Australia’s Aid Cuts Neglect Long-term Vision on Asia

By Michael Sheldrick

A woman carries heavy buckets of water back from a standpipe, Ban Chaling, Dakcheung, near Sekong, Laos. Source: DFAT photo library flickr's photostream, used under a creative commons license.

A woman carries heavy buckets of water back from a standpipe, Ban Chaling, Dakcheung, near Sekong, Laos. Source: DFAT photo library flickr’s photostream, used under a creative commons license.

Prime Minister Tony Abbott’s recent cuts to Australia’s foreign aid budget have left it at the lowest level it has ever been since its origination over 40 years ago. In fact, once these cuts are fully implemented, Australia will be giving a paltry 22 cents in foreign aid for every $100 dollars of its gross national income – reducing the aid budget by one third over the coming years.

Since coming to office, Abbott and Foreign Minister Julie Bishop have stressed the extent to which Australian foreign policy, including foreign aid, will be far more focused on the Indo-Pacific region. As Abbott put it during the 2013 federal election campaign, his approach would be “more Jakarta, less Geneva.”

Yet given their unprecedented scale, it is difficult to see how these most recent aid cuts will not have consequences for the myriad of impoverished human beings struggling to survive in neighboring Southeast Asian nations. The potential impact of these cuts on health programs is particularly striking. Take the example of Laos, a country known to many Australians as a great destination for an affordable holiday.

Late last year I joined a delegation of seven Australian members of Parliament on a trip to Laos to see the impact firsthand of Australian aid dollars. Perhaps unknown to most visiting Australian tourists is the fact that Australia’s aid program is the second largest in Laos after Japan’s. Additionally, Australian development assistance supports a number of organizations that play a critical role in addressing Laos’s relatively high child mortality rates (shockingly, almost 1 in 10 children in Laos will not see their fifth birthdays, due primarily to preventable and treatable causes).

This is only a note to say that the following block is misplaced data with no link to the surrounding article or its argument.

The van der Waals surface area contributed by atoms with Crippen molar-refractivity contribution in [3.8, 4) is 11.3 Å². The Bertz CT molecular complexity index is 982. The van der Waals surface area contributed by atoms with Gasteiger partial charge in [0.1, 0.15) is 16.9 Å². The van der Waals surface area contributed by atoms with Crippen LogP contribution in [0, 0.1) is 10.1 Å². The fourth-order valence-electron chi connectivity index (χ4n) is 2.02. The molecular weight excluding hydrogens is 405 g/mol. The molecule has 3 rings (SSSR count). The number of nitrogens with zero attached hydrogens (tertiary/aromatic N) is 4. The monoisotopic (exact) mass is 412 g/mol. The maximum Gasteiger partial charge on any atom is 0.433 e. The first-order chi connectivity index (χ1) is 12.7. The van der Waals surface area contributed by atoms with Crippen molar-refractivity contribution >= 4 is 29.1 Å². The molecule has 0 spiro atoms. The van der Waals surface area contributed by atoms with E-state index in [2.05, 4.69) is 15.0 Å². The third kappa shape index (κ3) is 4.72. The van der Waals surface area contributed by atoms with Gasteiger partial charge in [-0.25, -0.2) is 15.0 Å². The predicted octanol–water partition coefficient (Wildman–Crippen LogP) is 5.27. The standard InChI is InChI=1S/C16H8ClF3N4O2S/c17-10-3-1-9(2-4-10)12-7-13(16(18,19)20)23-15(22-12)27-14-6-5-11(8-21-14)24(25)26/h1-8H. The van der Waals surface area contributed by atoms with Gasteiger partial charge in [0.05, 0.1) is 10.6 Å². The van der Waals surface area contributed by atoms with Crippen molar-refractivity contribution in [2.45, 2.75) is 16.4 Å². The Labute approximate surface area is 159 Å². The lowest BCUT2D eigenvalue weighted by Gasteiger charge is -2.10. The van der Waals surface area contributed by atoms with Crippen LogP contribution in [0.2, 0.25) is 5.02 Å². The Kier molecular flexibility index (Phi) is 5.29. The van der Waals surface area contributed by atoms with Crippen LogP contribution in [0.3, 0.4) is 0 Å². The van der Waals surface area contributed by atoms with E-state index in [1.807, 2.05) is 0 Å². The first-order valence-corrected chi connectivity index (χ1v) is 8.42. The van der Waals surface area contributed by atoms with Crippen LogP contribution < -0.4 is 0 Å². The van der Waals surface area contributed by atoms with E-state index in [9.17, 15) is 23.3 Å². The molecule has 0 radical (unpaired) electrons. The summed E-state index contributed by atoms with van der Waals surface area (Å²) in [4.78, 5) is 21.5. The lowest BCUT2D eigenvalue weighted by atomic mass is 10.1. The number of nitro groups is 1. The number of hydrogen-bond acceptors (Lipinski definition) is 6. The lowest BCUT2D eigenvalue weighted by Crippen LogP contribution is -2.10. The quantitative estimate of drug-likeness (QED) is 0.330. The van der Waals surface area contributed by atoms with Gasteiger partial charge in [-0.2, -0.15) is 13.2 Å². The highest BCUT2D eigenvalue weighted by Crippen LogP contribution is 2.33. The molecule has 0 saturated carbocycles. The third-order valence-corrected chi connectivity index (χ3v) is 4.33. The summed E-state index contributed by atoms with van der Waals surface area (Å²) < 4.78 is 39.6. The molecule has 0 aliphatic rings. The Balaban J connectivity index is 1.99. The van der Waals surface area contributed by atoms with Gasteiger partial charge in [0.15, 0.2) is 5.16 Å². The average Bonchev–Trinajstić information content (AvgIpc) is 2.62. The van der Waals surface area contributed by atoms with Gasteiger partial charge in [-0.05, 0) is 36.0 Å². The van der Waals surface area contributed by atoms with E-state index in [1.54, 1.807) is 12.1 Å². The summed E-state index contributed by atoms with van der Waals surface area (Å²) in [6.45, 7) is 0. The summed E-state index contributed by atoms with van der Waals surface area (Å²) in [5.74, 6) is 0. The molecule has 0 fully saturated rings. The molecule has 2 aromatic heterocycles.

One of the organizations Australia currently supports is Gavi, the Vaccine Alliance, an innovative public-private partnership with the goal of creating equal access to new and underused vaccines for children living in the world’s poorest countries. Australia’s work with Gavi as a funding mechanism to support immunization and stronger health systems plays a key role in negotiating lower vaccine prices for a number of Southeast Asian nations, including Cambodia, Indonesia, Laos, Myanmar, and Vietnam.

The benefits of this support for Laos – a country where roughly one in five children continue to go without access to basic vaccines – were clear to all on our trip. For example, through Gavi support, Laos has become the first country in the region to introduce the vaccine for human papillomavirus (HPV) – a virus known for causing virtually all cases of cervical cancer. The potential payoffs of this introduction were driven home following a visit to Vientiane’s Sethathirath Hospital. We were told that the cost of treating cervical cancer for women in Laos is estimated at over $20,000 per person — an extravagant amount that many are unfortunately unable to afford and which contrasts greatly with the cost of delivering the relatively inexpensive HPV vaccine.

Nonetheless, much remains to be done. Gradually taking onboard a greater share of the costs associated with its immunization program, the Lao Health Ministry stressed to us during our visit that at least for the next few years it will continue to require assistance from countries like Australia in order to reach all children with basic vaccines. Without such support, one wonders whether the progress we saw will stall.

Despite declarations by Foreign Minister Bishop that Gavi epitomizes the spirit of her “new aid paradigm,” it is unlikely to receive any significant increase in contributions in coming years. Other programs too, focused on water and sanitation, education, maternal health, and more, are likely to face even tougher times. Indeed it is hard to see how most programs could remain relatively untouched, given that a third of Australia’s entire annual aid budget will be gutted in the coming years. No doubt Australian diplomats across the region will be in defense mode over the coming months, trying hard to preserve the bulk of programs in their respective countries.

Policymakers sitting in Canberra would be naive to think that these cuts do not have any implications for Australia’s own long-term economic prosperity and security. A healthy population is, after all, a population that is performing better in school, producing more at work, and saving and investing more for the future – perhaps one day fueling consumption of goods and services from countries like Australia. Other countries in the region, like Thailand and Malaysia, have already gone from being aid recipients to some of Australia’s top trading partners. Cuts to investments in health and education threaten to undermine some of the take-off conditions for such economic development, particularly in communities already excluded from sharing the fruits of their countries’ overall growth.

Undoubtedly Julie Bishop and her department have an arduous job ahead of them to determine what stays and what goes as a result of the broader aid cuts. The harsh reality is that some poor communities, somewhere, will feel the effects of their decision.

Mr. Michael Sheldrick is Senior Manager in Global Policy and Advocacy at the Global Poverty Project.

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